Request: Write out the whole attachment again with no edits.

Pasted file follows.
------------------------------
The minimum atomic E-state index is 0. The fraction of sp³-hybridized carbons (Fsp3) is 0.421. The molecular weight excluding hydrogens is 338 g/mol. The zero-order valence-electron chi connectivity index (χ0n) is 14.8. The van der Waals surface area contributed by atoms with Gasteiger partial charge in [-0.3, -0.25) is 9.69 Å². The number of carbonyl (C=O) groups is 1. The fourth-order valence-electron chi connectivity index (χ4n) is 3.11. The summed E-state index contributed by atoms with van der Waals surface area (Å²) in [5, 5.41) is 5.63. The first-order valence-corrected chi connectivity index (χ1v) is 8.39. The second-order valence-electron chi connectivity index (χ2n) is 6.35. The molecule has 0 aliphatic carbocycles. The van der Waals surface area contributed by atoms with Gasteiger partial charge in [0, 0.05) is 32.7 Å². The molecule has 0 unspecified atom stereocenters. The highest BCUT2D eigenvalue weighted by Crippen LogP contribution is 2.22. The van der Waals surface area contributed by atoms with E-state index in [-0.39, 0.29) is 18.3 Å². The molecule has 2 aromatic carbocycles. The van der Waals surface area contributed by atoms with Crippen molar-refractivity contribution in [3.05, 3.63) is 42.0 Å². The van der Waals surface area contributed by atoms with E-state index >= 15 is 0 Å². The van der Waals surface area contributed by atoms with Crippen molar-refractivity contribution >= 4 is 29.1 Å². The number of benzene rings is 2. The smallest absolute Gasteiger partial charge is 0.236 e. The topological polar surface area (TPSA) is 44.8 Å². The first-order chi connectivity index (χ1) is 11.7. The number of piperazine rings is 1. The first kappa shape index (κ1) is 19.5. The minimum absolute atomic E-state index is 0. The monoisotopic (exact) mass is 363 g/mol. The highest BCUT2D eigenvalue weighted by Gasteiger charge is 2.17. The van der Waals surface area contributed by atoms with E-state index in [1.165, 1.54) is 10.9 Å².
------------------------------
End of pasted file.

The minimum atomic E-state index is 0. The fraction of sp³-hybridized carbons (Fsp3) is 0.421. The molecular weight excluding hydrogens is 338 g/mol. The zero-order valence-electron chi connectivity index (χ0n) is 14.8. The van der Waals surface area contributed by atoms with Gasteiger partial charge in [-0.3, -0.25) is 9.69 Å². The number of carbonyl (C=O) groups is 1. The fourth-order valence-electron chi connectivity index (χ4n) is 3.11. The summed E-state index contributed by atoms with van der Waals surface area (Å²) in [5, 5.41) is 5.63. The first-order valence-corrected chi connectivity index (χ1v) is 8.39. The second-order valence-electron chi connectivity index (χ2n) is 6.35. The molecule has 0 aliphatic carbocycles. The van der Waals surface area contributed by atoms with Gasteiger partial charge in [0, 0.05) is 32.7 Å². The molecule has 0 unspecified atom stereocenters. The highest BCUT2D eigenvalue weighted by Crippen LogP contribution is 2.22. The van der Waals surface area contributed by atoms with E-state index in [-0.39, 0.29) is 18.3 Å². The molecule has 2 aromatic carbocycles. The van der Waals surface area contributed by atoms with Crippen molar-refractivity contribution in [3.05, 3.63) is 42.0 Å². The van der Waals surface area contributed by atoms with E-state index >= 15 is 0 Å². The van der Waals surface area contributed by atoms with Crippen molar-refractivity contribution >= 4 is 29.1 Å². The number of benzene rings is 2. The smallest absolute Gasteiger partial charge is 0.236 e. The topological polar surface area (TPSA) is 44.8 Å². The first-order chi connectivity index (χ1) is 11.7. The number of piperazine rings is 1. The first kappa shape index (κ1) is 19.5. The minimum absolute atomic E-state index is 0. The monoisotopic (exact) mass is 363 g/mol. The highest BCUT2D eigenvalue weighted by Gasteiger charge is 2.17. The van der Waals surface area contributed by atoms with E-state index in [1.165, 1.54) is 10.9 Å².